BOSTON (Reuters) - A U.S. anti-poverty group said on Wednesday it is joining a Massachusetts lawsuit to strike down President Donald Trump's travel ban, as the law has blocked overseas partners from meeting with officials in Washington.
Boston-based Oxfam America joined the ACLU of Massachusetts and state Attorney General Maura Healey in challenging the order which halts refugee resettlement for 120 days and travel into the United States by people with passports from Iran, Iraq, Libya, Somalia, Sudan, Syria and Yemen for 90 days.
Trump is facing legal challenges from four states - Massachusetts, New York, Virginia and Washington state - saying the order targets Muslim-majority countries and violates the U.S. Constitution's guarantees of religious freedom. The White House says the order is necessary for national security.
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Oxfam provides humanitarian aid to families in five of the countries on the travel ban - Syria, Iraq, Somalia, Yemen, and Sudan.
Oxfam had to cancel a meeting in the next 90 days because it cannot bring its country director to Washington to brief State and Treasury Department officials.
An Oxfam spokeswoman declined to say which of the countries the person was based in, citing security concerns.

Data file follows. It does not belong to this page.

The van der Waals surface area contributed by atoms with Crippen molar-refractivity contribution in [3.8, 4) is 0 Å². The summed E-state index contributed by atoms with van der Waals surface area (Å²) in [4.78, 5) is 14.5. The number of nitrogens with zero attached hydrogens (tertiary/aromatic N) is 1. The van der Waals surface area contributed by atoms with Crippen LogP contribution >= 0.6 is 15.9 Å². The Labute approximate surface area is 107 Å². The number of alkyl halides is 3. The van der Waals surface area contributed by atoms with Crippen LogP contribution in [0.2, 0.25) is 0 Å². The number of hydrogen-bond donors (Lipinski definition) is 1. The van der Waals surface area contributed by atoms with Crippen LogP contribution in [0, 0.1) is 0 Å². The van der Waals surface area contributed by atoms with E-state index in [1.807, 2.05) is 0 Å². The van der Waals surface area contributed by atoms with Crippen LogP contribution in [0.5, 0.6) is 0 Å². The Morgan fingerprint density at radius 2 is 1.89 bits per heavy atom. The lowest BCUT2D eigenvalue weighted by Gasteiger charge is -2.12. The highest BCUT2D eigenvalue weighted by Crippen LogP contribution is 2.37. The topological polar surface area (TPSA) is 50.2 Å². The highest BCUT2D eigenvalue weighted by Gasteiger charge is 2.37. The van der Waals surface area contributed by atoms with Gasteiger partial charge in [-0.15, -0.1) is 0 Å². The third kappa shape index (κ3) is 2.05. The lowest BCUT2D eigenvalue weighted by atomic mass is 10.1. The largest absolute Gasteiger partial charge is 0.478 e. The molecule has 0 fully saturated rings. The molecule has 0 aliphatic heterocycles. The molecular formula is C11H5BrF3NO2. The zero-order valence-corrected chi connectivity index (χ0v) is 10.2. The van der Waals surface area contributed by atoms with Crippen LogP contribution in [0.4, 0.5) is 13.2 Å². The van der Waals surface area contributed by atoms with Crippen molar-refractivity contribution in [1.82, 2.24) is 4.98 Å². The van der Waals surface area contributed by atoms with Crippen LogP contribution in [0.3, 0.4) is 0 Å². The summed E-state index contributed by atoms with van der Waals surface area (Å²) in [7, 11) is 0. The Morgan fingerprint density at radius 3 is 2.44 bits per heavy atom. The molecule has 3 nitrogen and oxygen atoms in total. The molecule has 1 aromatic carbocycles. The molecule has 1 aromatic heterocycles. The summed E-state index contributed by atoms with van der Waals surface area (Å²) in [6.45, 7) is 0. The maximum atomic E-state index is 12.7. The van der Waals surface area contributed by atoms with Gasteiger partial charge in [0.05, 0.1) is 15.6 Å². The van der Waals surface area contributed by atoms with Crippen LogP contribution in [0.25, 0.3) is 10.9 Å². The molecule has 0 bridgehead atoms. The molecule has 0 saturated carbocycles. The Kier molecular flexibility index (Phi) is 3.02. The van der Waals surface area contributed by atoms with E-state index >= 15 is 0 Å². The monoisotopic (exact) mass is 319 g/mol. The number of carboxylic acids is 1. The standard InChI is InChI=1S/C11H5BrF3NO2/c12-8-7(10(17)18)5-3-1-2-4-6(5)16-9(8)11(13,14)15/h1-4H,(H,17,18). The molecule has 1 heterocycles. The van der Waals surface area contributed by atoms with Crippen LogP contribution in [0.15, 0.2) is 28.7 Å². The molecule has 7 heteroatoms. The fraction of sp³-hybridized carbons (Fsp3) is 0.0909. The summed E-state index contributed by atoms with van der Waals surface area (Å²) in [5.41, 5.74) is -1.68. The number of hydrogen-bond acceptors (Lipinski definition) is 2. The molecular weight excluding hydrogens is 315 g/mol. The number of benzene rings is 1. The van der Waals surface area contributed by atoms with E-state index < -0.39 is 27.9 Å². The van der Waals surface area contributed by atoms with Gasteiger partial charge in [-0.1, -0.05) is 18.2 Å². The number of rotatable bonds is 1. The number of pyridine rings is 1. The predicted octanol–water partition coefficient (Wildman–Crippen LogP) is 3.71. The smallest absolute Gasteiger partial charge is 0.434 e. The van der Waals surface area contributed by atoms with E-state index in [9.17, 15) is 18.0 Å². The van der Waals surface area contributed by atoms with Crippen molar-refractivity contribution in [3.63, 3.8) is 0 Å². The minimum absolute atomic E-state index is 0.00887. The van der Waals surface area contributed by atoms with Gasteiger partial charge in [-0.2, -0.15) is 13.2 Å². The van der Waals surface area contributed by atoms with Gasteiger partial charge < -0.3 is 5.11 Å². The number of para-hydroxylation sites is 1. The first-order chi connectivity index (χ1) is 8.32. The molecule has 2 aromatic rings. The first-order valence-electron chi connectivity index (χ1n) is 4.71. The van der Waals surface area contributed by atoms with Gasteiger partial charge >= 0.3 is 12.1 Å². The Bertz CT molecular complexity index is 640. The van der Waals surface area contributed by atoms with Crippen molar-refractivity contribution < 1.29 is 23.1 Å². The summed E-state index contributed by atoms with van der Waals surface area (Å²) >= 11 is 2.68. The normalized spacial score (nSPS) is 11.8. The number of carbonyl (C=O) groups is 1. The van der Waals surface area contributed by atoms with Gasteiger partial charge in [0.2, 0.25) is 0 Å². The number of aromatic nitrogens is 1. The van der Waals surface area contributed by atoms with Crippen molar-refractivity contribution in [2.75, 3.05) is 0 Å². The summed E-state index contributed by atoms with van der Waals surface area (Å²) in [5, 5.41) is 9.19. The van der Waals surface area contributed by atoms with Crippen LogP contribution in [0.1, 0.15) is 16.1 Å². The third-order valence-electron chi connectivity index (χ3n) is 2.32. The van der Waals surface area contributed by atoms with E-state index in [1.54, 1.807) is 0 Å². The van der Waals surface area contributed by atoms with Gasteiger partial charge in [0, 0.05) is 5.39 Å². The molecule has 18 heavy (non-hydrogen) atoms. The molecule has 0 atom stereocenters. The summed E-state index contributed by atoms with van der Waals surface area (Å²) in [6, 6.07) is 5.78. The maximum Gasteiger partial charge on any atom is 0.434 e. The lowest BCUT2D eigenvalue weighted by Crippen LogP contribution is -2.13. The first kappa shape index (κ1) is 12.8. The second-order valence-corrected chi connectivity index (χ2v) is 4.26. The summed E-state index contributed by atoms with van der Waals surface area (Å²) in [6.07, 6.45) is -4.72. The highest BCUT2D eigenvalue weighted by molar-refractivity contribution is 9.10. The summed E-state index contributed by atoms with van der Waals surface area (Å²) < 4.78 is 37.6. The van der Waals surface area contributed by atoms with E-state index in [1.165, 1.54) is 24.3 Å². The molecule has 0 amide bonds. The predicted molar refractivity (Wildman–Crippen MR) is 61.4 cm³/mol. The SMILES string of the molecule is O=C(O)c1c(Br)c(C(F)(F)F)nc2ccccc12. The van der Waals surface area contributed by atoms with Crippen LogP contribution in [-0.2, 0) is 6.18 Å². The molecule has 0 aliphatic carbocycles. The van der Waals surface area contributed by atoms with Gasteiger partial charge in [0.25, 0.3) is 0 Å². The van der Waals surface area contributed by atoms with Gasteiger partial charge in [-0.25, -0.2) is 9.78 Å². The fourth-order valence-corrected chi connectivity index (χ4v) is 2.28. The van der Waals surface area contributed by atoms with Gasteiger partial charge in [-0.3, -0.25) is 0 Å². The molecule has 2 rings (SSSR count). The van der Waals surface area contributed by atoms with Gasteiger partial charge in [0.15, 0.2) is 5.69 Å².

The group was also planning to bring representatives from Syria for meetings in March but the order will also prevent those trips.
The U.S. Justice Department is due to argue the case in the U.S. District Court in Boston on Friday.
In New York on Wednesday, hundreds of protesters gathered in Foley Square and marched in Lower Manhattan, chanting "No hate, no fear, immigrants are welcome here."
Many in the crowd carried signs, flags and banners, including some placards written in Spanish and Arabic.
Protester Selma Khan, a 23-year-old graduate from York College, said she feared her sister's husband, who is a Pakistani national, may have trouble coming to the United States in the future if the travel ban is expanded.
"It is depressing and it's tearing families apart,” Khan said.
(Reporting by Scott Malone in Boston, Gina Cherelus in New York and Alex Dobuzinskis in Los Angeles; Editing by Lisa Shumaker and Bill Rigby)